Actually, as a publicly funded institution, they actually don't have right right to make rules abridging the bill of rights. Your third sentence is correct... a church isn't publicly funded (i.e. it is not the government). The school, however, is publicly funded (i.e. it is the government) Good try though.
2014-02-25 11:57:35 PM
2 votes:
Subby needs to read the part of the first amendment about freedom of association.  No students are forced to attend this college, but when they do, they choose to abide by its rules.

It's no different than choosing to join a church that restricts behavior in such a way that it would be unconstitutional if the government did it.
2014-02-25 11:56:23 PM
2 votes:

Ikam: Also, as a public institution, this will prove problematic.  Private schools can be as weird and despotic as they want depending on whether or not accept federal funding for financial aid, etc. (for frightening examples, see those weird right-wing Christian 'colleges'), but public schools?  Not so much.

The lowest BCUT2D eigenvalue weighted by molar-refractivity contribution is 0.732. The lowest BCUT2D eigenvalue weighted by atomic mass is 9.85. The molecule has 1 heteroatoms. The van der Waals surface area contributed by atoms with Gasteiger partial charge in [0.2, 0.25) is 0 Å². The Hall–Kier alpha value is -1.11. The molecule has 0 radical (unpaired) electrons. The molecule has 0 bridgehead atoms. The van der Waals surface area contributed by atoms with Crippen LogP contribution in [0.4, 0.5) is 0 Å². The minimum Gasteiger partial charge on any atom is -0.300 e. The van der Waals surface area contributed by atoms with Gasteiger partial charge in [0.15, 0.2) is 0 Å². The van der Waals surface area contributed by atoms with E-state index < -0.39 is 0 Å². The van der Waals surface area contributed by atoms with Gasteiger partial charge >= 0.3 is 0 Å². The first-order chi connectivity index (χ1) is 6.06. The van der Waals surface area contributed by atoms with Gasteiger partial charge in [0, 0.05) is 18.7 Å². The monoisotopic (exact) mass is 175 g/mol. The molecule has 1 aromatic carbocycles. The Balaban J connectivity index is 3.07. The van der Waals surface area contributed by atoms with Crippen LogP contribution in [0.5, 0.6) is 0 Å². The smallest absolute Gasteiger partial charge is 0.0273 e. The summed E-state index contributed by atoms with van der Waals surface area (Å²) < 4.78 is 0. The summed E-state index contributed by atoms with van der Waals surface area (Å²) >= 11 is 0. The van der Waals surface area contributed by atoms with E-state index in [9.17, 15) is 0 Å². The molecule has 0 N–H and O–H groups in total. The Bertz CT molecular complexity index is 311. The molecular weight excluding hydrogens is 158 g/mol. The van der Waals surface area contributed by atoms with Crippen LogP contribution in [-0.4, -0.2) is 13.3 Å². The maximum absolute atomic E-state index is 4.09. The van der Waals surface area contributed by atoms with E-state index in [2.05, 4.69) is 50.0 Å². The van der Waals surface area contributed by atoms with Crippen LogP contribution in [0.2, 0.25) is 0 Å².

You do not have a right either under the law or the Constitution to a post secondary education. PERIOD. A post secondary institution has a lot of liberty to do what it wants regardless of whether its public or private status. The actual legal distinction between them is minimal to non-existent. Honestly, the headline was written by some 20 year old libertarian nutcase who understands nothing about higher education, the law, or the Constitution.
2014-02-25 09:36:32 PM
2 votes:

Flab: And people go for it? Unless that college was in the middle of nowhere, and only accessible by a magical train, I don't see how that would make sense.


Kind of have to, or they won't admit you or will kick you out. Also, there are colleges/universities that forbid freshmen from having a car.